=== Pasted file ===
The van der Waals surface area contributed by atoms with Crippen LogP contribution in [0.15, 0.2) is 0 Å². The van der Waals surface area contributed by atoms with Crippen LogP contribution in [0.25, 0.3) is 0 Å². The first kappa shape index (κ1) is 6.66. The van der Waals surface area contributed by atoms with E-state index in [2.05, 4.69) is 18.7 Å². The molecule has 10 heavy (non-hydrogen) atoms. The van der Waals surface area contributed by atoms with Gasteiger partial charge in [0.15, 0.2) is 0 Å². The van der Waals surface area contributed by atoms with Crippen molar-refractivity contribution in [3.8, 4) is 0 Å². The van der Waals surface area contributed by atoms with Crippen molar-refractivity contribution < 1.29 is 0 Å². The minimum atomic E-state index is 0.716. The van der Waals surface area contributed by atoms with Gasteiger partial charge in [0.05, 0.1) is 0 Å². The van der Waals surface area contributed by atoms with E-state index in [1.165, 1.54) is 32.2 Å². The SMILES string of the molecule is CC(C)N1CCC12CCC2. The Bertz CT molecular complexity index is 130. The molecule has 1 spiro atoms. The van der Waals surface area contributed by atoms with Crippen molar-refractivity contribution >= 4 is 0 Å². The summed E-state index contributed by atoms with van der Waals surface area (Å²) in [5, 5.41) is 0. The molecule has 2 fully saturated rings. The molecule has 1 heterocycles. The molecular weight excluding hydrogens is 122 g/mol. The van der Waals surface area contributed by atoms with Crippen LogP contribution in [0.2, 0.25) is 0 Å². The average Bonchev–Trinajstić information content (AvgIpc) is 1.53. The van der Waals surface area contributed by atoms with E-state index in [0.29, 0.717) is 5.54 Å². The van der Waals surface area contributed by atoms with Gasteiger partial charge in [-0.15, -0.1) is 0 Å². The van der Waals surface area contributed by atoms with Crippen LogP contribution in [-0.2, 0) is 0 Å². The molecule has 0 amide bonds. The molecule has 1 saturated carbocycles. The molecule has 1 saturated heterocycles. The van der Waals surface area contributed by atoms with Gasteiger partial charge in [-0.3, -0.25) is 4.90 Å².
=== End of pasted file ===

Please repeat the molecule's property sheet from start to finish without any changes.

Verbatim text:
The van der Waals surface area contributed by atoms with Crippen LogP contribution in [0.15, 0.2) is 0 Å². The van der Waals surface area contributed by atoms with Crippen LogP contribution in [0.25, 0.3) is 0 Å². The first kappa shape index (κ1) is 6.66. The van der Waals surface area contributed by atoms with E-state index in [2.05, 4.69) is 18.7 Å². The molecule has 10 heavy (non-hydrogen) atoms. The van der Waals surface area contributed by atoms with Gasteiger partial charge in [0.15, 0.2) is 0 Å². The van der Waals surface area contributed by atoms with Crippen molar-refractivity contribution in [3.8, 4) is 0 Å². The van der Waals surface area contributed by atoms with Crippen molar-refractivity contribution < 1.29 is 0 Å². The minimum atomic E-state index is 0.716. The van der Waals surface area contributed by atoms with Gasteiger partial charge in [0.05, 0.1) is 0 Å². The van der Waals surface area contributed by atoms with E-state index in [1.165, 1.54) is 32.2 Å². The SMILES string of the molecule is CC(C)N1CCC12CCC2. The Bertz CT molecular complexity index is 130. The molecule has 1 spiro atoms. The van der Waals surface area contributed by atoms with Crippen molar-refractivity contribution >= 4 is 0 Å². The summed E-state index contributed by atoms with van der Waals surface area (Å²) in [5, 5.41) is 0. The molecule has 2 fully saturated rings. The molecule has 1 heterocycles. The molecular weight excluding hydrogens is 122 g/mol. The van der Waals surface area contributed by atoms with Crippen LogP contribution in [0.2, 0.25) is 0 Å². The average Bonchev–Trinajstić information content (AvgIpc) is 1.53. The van der Waals surface area contributed by atoms with E-state index in [0.29, 0.717) is 5.54 Å². The van der Waals surface area contributed by atoms with Gasteiger partial charge in [-0.15, -0.1) is 0 Å². The van der Waals surface area contributed by atoms with Crippen LogP contribution in [-0.2, 0) is 0 Å². The molecule has 0 amide bonds. The molecule has 1 saturated carbocycles. The molecule has 1 saturated heterocycles. The van der Waals surface area contributed by atoms with Gasteiger partial charge in [-0.3, -0.25) is 4.90 Å².